I took a week off of work and away from home and traveled to DC at partially my own expense to be tested by an expert in GWI. Dr. Baraniuk is a brilliant man – an expert in GWI – and I was tested, but I never expected that my medical issues would stump him of all people. My joy of yesterday is well-founded: Dr. Baraniuk has detected a legitimate, abnormal response in my nervous system which makes my body work extra hard and seems to occur in GWI-affected veterans (about 30% of those who served in the Persian Gulf War). This confirmation is a wonderful validation of the way I’ve been feeling for the past 25 years.
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If it’s Monday, this must be DC

Update 2017 Nov 11: Dr. Baraniuk’s paper has been published.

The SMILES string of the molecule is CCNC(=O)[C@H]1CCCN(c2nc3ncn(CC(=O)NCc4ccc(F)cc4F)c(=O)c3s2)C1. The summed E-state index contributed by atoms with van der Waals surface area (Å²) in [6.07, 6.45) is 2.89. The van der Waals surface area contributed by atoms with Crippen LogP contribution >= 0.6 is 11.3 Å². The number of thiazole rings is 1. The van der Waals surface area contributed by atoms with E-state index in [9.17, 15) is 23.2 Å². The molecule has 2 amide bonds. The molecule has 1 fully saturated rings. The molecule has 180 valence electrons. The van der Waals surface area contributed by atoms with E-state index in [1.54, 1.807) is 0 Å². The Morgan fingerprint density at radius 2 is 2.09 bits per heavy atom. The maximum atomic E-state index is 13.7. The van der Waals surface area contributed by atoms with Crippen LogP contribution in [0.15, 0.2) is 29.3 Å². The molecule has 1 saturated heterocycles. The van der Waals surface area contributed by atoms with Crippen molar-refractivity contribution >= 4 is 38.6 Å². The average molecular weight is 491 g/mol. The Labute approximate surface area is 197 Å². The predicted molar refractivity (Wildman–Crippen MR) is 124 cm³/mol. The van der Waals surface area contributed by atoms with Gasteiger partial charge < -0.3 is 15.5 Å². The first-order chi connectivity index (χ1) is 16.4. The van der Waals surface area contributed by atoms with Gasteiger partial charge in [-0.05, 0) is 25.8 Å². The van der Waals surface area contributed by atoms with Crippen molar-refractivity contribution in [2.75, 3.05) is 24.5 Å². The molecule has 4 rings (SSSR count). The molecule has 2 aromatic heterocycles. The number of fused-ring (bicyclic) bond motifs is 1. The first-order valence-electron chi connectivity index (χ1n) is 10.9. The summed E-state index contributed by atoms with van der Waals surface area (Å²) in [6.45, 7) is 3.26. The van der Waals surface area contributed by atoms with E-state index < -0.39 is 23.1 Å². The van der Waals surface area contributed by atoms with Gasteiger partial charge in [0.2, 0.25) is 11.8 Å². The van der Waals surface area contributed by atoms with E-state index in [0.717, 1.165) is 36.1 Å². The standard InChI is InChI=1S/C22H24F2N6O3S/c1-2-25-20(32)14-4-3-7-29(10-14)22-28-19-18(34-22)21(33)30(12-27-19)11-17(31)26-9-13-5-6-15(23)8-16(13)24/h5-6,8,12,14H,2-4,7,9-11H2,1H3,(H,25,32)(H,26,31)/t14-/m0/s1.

At the top of the “Exorcist” Steps in Georgetown. I climbed these steps to and from my appointment today.

At the top of the “Exorcist” Steps in Georgetown. I climbed these steps to and from my appointment today.


I’ve been on the road for a little while. Last week I was in Seattle for a work trip, spending most of my time in a windowless datacenter. My colleagues and I did get out to visit the Museum of Flight as well as the Living Computer Museum, both which were fascinating to us geeks!